Curbing the scourge of deadly diarrhea
The human body favors balance. Too much of one thing or too little of another often tips the scales toward ill effects. So it is with the devastating diarrhea seen in V. cholera and E. coli infection. Toxins produced by these bacteria force cells in the intestine to secrete water and salts at rates faster than the cells can reabsorb them, leading to severe dehydration that kills millions of children each year.
In the June 20 issue of Proceedings of the National Academy of Sciences, John P. Geibel, M.D., professor of surgery, Steven C. Hebert, M.D., C.N.H. Long Professor and chair of the Department of Cellular and Molecular Physiology, and colleagues report that switching on a specific calcium-sensing receptor protein on the surface of intestinal cells with a jolt of calcium or with agents that modulate the receptor blocks fluid loss and enhances absorption.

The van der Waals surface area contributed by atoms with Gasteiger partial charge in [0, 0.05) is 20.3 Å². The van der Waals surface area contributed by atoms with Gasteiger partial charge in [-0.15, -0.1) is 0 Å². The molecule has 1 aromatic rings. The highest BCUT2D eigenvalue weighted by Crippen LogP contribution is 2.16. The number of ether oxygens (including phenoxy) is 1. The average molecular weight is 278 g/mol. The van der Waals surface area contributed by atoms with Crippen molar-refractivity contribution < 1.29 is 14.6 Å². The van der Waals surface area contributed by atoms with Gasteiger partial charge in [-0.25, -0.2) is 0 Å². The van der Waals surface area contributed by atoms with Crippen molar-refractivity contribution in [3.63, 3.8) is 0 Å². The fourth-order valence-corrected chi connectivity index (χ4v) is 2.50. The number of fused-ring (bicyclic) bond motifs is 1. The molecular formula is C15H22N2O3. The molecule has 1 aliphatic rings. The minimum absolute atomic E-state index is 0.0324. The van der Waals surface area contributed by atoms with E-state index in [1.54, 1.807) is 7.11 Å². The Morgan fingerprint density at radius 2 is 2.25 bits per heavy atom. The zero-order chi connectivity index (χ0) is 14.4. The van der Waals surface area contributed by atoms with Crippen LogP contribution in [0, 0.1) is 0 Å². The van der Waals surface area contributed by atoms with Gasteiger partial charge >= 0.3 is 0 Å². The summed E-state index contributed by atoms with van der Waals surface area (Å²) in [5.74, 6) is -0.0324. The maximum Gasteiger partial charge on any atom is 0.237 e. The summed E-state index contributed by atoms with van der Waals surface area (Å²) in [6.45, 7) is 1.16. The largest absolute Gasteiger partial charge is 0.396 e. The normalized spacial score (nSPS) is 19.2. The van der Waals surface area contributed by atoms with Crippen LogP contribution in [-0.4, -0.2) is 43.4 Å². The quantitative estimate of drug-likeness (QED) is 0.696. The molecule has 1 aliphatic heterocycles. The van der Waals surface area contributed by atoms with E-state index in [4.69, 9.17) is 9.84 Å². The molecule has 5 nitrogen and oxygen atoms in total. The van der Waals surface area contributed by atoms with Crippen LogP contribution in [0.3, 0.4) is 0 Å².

According to Geibel and Hebert, stimulating the receptor destroys cellular signaling molecules triggered by bacterial toxins, and “development of specific agents to target this intestinal receptor could provide a new approach for treating life-threatening diarrhea.”